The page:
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In the original Word2Vec paper (Efficient Estimation of Word Representations in Vector Space, Mikolov et al. 2013), I came across this phrase:

Many different types of models were proposed for estimating continuous representations of words, including the well-known Latent Semantic Analysis (LSA) and Latent Dirichlet Allocation (LDA).

From this, one understands that LDA could also be used for generating dense vector representations for words, aka word embeddings, similar with what the methods proposed in this paper do (but worse).

To my very limited knowledge and understanding of LDA, this is used for topic analysis of sets of documents, and one could immediately see it as a way of maybe representing documents as vectors of topics or something similar.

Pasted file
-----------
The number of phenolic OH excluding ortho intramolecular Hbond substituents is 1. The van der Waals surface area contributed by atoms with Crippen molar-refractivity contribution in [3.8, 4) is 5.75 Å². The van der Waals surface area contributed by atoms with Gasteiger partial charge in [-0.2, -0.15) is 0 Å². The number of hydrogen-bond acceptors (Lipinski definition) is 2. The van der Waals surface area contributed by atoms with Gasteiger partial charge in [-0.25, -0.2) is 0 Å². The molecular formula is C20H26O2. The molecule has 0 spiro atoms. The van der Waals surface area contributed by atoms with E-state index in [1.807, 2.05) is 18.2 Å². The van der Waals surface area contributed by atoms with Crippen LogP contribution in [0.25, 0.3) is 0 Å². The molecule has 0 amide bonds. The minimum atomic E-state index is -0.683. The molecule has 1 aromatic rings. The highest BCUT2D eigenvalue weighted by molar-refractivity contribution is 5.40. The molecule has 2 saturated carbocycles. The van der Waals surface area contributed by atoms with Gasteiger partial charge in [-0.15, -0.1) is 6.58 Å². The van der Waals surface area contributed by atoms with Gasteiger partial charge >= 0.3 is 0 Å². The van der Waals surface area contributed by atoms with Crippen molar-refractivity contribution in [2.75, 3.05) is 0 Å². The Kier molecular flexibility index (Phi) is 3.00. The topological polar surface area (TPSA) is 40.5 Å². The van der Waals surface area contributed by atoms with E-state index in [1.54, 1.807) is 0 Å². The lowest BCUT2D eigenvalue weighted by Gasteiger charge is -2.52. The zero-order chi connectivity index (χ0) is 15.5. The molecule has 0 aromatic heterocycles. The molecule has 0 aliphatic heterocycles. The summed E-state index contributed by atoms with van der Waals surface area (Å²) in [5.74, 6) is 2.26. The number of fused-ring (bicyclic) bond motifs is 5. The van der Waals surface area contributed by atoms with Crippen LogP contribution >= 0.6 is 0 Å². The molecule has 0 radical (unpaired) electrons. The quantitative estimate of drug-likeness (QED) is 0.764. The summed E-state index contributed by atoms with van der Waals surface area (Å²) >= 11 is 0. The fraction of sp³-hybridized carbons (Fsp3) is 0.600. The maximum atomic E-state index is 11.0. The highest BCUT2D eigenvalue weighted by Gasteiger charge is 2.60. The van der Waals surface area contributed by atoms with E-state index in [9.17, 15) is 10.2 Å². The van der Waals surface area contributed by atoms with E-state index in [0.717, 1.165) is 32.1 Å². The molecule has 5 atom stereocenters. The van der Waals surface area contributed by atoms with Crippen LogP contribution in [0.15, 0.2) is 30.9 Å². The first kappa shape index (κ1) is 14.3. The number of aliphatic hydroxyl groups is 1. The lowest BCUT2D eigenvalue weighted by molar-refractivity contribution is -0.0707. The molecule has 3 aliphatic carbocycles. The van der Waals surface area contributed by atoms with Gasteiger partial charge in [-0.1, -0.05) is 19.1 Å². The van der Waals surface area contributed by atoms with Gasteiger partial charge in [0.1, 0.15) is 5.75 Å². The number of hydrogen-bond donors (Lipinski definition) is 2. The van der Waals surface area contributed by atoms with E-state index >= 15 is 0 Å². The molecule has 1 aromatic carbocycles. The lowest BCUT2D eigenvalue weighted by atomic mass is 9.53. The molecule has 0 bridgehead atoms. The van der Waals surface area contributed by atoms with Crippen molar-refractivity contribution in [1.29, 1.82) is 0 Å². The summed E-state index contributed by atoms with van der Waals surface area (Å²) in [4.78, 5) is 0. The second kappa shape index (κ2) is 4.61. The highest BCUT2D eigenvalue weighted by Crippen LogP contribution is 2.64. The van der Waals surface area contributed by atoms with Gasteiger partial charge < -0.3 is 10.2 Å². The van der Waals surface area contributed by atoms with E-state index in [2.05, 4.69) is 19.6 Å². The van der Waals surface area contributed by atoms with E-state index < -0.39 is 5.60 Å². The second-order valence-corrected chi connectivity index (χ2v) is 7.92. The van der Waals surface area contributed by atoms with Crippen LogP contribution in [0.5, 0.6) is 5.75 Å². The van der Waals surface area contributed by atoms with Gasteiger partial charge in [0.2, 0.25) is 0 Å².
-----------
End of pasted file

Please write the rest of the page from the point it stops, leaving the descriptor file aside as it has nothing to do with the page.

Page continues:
But how could it be used for creating word embeddings?

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With LDA, documents are represented as bags of words. Each word contributes to a distribution over topics for the document which you can treat as a sort of document embedding. The contribution of the single words (or topic distribution for a single-word document) can be interpreted as a word embedding. However, I am not aware of anyone using LDA in this way.

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  • $\begingroup$ "The contribution of the single words (or topic distribution for a single-word document) can be interpreted as a word embedding." can make sense in a way, so I'd guess the word2vec author also came across smth like that in their reviews of the problem space and thought worth mentioning... Thanks, at least now I don't feel dumb for thinking it's smth well known I hand no idea of :) I'll take this as an answer $\endgroup$
    – NeuronQ
    May 9, 2020 at 15:17

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